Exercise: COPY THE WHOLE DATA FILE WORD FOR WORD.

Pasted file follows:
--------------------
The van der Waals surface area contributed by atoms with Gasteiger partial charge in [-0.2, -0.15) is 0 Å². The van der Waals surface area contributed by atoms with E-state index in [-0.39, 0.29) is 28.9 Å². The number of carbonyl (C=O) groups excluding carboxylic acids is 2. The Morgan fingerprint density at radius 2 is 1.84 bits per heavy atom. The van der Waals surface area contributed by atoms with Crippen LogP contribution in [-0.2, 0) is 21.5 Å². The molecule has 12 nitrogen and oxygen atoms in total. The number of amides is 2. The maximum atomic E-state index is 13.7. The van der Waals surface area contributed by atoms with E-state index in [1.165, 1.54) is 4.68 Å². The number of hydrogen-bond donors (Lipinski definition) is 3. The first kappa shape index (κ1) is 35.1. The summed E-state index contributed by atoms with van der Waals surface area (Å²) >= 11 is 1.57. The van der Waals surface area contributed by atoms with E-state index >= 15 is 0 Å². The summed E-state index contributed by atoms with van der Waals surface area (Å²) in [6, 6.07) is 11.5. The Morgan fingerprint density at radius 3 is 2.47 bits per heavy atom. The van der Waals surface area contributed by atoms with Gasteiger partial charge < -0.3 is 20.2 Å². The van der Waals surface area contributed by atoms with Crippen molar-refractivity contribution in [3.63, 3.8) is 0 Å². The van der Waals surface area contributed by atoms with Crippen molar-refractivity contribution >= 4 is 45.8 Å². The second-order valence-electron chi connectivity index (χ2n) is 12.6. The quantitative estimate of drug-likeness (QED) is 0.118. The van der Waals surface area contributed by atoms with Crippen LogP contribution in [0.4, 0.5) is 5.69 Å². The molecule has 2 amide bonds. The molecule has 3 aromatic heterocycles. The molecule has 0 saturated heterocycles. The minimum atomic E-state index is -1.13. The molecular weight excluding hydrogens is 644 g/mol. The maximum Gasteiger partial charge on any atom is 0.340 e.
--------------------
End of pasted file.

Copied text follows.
The van der Waals surface area contributed by atoms with Gasteiger partial charge in [-0.2, -0.15) is 0 Å². The van der Waals surface area contributed by atoms with E-state index in [-0.39, 0.29) is 28.9 Å². The number of carbonyl (C=O) groups excluding carboxylic acids is 2. The Morgan fingerprint density at radius 2 is 1.84 bits per heavy atom. The van der Waals surface area contributed by atoms with Crippen LogP contribution in [-0.2, 0) is 21.5 Å². The molecule has 12 nitrogen and oxygen atoms in total. The number of amides is 2. The maximum atomic E-state index is 13.7. The van der Waals surface area contributed by atoms with E-state index in [1.165, 1.54) is 4.68 Å². The number of hydrogen-bond donors (Lipinski definition) is 3. The first kappa shape index (κ1) is 35.1. The summed E-state index contributed by atoms with van der Waals surface area (Å²) >= 11 is 1.57. The van der Waals surface area contributed by atoms with E-state index >= 15 is 0 Å². The summed E-state index contributed by atoms with van der Waals surface area (Å²) in [6, 6.07) is 11.5. The Morgan fingerprint density at radius 3 is 2.47 bits per heavy atom. The van der Waals surface area contributed by atoms with Gasteiger partial charge < -0.3 is 20.2 Å². The van der Waals surface area contributed by atoms with Crippen molar-refractivity contribution in [3.63, 3.8) is 0 Å². The van der Waals surface area contributed by atoms with Crippen molar-refractivity contribution >= 4 is 45.8 Å². The second-order valence-electron chi connectivity index (χ2n) is 12.6. The quantitative estimate of drug-likeness (QED) is 0.118. The van der Waals surface area contributed by atoms with Crippen LogP contribution in [0.4, 0.5) is 5.69 Å². The molecule has 2 amide bonds. The molecule has 3 aromatic heterocycles. The molecule has 0 saturated heterocycles. The minimum atomic E-state index is -1.13. The molecular weight excluding hydrogens is 644 g/mol. The maximum Gasteiger partial charge on any atom is 0.340 e.